La blessure du 1er juillet: entre deuil et guérison

Social Justice

À l’occasion du 1er juillet, je suis allée couvrir la manifestation #cancelcanadaday à Montréal où des milliers d’autochtones et d’allochtones ont défilé. Depuis que 1505 enfants ont été retrouvés sur les sites d’anciens pensionnats à travers le pays, les nations autochtones sont en deuil. Elles ont été sollicitées de partout pour témoigner – une tâche difficile qui requiert du lourd travail émotionnel et qui rouvre des traumatismes.

Devant un feu sacré, Ocean Lewis, une jeune femme Ojibwe, a donné le dernier témoignage de la journée. Son discours où elle a abordé la violence et la guérison a eu un effet choc sur l’auditoire. Après l’événement, j’ai discuté avec l’étudiante de McGill qui souhaitait raconter l’histoire de son expulsion et du renouement avec sa communauté autochtone. #everychildmatters

Cet article a été publié dans La Converse, un nouveau média d’actualités numériques qui un journalisme de dialogue pour servir les communautés marginalisées. Si vous avez d’autres histoires que vous voulez que je couvre, vous pouvez m’écrire. Et si vous voulez plus de nouvelles de ce genre, abonnez-vous à l’info-lettre de La Converse ici.

As a Chinese Canadian, I’m joining hands with Indigenous communities to speak up about this nation’s history of violent oppression

Social Justice

I wrote about why I will not be celebrating Canada Day tomorrow. As a Chinese-Canadian who has seen my community suffer throughout history in Canada and who stands in solidarity with other racialized Canadians, Canada Day is a day of mourning for me. I hope my fellow Chinese-Canadians will join me in solidarity with other racialized Canadians, so that together we can build a more just future.

This article is published in Toronto Star in the #InTheirOwnVoices column, a column that highlights marginalized perspectives in the media.

How Tam Found Empowerment in the Closet

Asian Communities, Social Justice

Many queer people find incredible strength and power in the act of coming out fully as themselves. While being able to show up as our full queer selves in our lives is a very beautiful thing, it can also be a lot of pressure to craft the perfect official coming out. This is especially true for aromantic and/or asexual folks, who still lack a societial template to navigate their sexuality, and for queer Asians, for whom coming out has communal repercussions. So what are you to do when you are a Vietnamese asexual and aromantic woman who grew up in white, cishet, francophone-dominated Montreal in the 1980s and 1990s?

For Asian heritage month, I sat down with Tam (not her real name) to candidly chat about her journey navigating her asexuality and aromanticism. Over many laughs, we discussed her confusing process into finding her sexuality, her dating adventures and how she came to find empowerment in the closet.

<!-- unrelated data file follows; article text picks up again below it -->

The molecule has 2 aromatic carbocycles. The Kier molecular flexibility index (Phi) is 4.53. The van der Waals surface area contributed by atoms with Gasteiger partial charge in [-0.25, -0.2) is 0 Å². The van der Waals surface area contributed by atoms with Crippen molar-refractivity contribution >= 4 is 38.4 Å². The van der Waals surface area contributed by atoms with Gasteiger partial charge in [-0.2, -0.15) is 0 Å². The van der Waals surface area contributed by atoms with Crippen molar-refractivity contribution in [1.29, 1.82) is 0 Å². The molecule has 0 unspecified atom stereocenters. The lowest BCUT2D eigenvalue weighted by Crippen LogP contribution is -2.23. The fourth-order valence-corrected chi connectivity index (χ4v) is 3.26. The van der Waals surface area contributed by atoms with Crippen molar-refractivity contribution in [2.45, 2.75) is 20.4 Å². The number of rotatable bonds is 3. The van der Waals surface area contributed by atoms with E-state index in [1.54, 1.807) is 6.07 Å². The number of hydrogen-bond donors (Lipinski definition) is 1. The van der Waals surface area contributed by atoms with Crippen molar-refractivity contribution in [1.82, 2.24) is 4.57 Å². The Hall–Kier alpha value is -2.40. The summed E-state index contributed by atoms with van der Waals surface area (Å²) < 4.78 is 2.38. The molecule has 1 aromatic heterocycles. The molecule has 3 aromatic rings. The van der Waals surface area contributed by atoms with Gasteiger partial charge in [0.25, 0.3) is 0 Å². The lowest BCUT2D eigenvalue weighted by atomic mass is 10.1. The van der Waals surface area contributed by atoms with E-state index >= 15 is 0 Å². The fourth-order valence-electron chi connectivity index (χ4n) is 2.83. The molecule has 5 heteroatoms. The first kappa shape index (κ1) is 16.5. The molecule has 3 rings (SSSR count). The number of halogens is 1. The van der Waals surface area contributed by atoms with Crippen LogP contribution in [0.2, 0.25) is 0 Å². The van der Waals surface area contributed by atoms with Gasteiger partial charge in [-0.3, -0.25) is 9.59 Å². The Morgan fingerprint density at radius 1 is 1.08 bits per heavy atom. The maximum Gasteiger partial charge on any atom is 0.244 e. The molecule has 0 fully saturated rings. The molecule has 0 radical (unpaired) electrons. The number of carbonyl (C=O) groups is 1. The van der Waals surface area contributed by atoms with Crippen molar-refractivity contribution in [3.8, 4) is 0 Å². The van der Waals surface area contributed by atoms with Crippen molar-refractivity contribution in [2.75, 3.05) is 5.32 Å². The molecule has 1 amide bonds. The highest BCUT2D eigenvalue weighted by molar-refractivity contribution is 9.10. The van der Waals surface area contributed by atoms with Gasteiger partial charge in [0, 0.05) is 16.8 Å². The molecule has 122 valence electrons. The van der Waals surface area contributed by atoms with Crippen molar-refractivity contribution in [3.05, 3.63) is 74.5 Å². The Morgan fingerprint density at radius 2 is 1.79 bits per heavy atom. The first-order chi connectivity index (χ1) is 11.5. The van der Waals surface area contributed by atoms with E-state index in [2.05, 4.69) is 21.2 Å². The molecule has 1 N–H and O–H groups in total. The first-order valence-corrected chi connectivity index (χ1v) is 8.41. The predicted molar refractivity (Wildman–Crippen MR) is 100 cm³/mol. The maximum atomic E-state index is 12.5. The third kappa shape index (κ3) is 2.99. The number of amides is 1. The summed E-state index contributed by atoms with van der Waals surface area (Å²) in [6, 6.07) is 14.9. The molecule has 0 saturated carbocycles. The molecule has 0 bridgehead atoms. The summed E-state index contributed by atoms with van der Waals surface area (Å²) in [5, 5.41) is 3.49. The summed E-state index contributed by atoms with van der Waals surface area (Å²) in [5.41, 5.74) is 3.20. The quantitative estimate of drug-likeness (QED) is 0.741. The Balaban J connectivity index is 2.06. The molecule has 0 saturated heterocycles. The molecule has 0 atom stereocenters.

This article is published in Autostraddle, a digital publication and real life community for multiple generations of LGBTQIA+ humans (and their friends). 

Do Queer Asians Even Exist?

Asian Communities, Social Justice

This 3-part series of articles explores the different facets of queer Asian invisibility in Montreal and the specifics of that particular intersectionality. Throughout the series I follow the lives of six queer Asians in Montreal – Linh, JP, Shawn, Fang, S. and A.L. – as they navigate life at the intersection of their identities and their environment. This first part will put the focus on the experiences of queer Asian individuals and their families. The second part will put the focus on their lived realities as they navigate daily life in their broader community. And the last part will put the focus on their thoughts, reflections, hopes and dreams within the society they exist in.

The first part of this series is published in the second volume of Sticky Rice Magazine – (BE)LONGING: The Queer Edition, which I had the pleasure to edit alongside three bright individuals – Philip Mak, Kevin Ah-Sen, Serene Mitchell.

This series is published in Sticky Rice Magazine, a Montreal-based Asian Canadian publication that aims to promote interculturalism by focusing on issues relevant to the Asian Canadian diaspora

UBI: A New Form of Artistic Patronage?

Social Justice

Artistic labour has always been traditionally devalued and exploited, and now this reality is more stark than ever. On September 19, 2020, as part of the International Basic Income Week, I attended an informational gathering organized by Revenu de Base Québec at Espace Lafontaine to spread the word on UBI. The main purpose of the gathering was to disseminate information about the concept, which is still not widely understood in Montreal. I spoke to multiple activists, researchers and community organizers that were present to shed light on this policy and explore its potential to transform the artistic workplace.

This article was featured in Culture Pledge, a new media project that aims to reduce barriers of access into the arts & culture industries.

Culture Pledge: Sharing the Arts Crowdfunding Story

Social Justice

The art world has traditionally been elitist and inaccessible to many artists as well as many art enthusiasts from marginalized backgrounds. This inaccessiblity has recently sparked discussions in the mainstream about representation and diversity in the arts, and many are trying to figure out the best way forward. As a regular contributor to Culture Pledge, I write pieces on how crowdfunding can be a powerful tool used to accomplish these goals. I have written on topics as diverse as the effect of the 2020 Beirut explosion on the local arts community, online art platforms, and Black artists working with AI to dismantle systemic racism.

Read all my Culture Pledge work here.